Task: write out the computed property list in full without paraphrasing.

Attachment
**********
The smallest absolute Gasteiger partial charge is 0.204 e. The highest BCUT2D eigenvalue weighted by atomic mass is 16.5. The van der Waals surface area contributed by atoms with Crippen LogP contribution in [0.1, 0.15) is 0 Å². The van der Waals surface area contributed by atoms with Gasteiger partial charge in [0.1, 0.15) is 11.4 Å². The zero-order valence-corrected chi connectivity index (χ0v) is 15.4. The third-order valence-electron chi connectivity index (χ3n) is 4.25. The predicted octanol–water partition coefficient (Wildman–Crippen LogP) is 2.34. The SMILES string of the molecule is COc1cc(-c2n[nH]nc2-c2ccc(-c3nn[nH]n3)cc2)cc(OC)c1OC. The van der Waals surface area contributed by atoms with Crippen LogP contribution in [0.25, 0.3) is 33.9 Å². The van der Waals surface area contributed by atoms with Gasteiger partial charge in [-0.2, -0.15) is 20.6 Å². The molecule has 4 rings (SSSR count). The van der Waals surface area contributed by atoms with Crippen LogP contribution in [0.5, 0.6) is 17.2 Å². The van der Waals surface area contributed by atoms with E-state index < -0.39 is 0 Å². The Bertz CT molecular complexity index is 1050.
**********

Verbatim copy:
The smallest absolute Gasteiger partial charge is 0.204 e. The highest BCUT2D eigenvalue weighted by atomic mass is 16.5. The van der Waals surface area contributed by atoms with Crippen LogP contribution in [0.1, 0.15) is 0 Å². The van der Waals surface area contributed by atoms with Gasteiger partial charge in [0.1, 0.15) is 11.4 Å². The zero-order valence-corrected chi connectivity index (χ0v) is 15.4. The third-order valence-electron chi connectivity index (χ3n) is 4.25. The predicted octanol–water partition coefficient (Wildman–Crippen LogP) is 2.34. The SMILES string of the molecule is COc1cc(-c2n[nH]nc2-c2ccc(-c3nn[nH]n3)cc2)cc(OC)c1OC. The van der Waals surface area contributed by atoms with Crippen LogP contribution in [0.25, 0.3) is 33.9 Å². The van der Waals surface area contributed by atoms with Gasteiger partial charge in [-0.2, -0.15) is 20.6 Å². The molecule has 4 rings (SSSR count). The van der Waals surface area contributed by atoms with Crippen LogP contribution in [0.5, 0.6) is 17.2 Å². The van der Waals surface area contributed by atoms with E-state index < -0.39 is 0 Å². The Bertz CT molecular complexity index is 1050.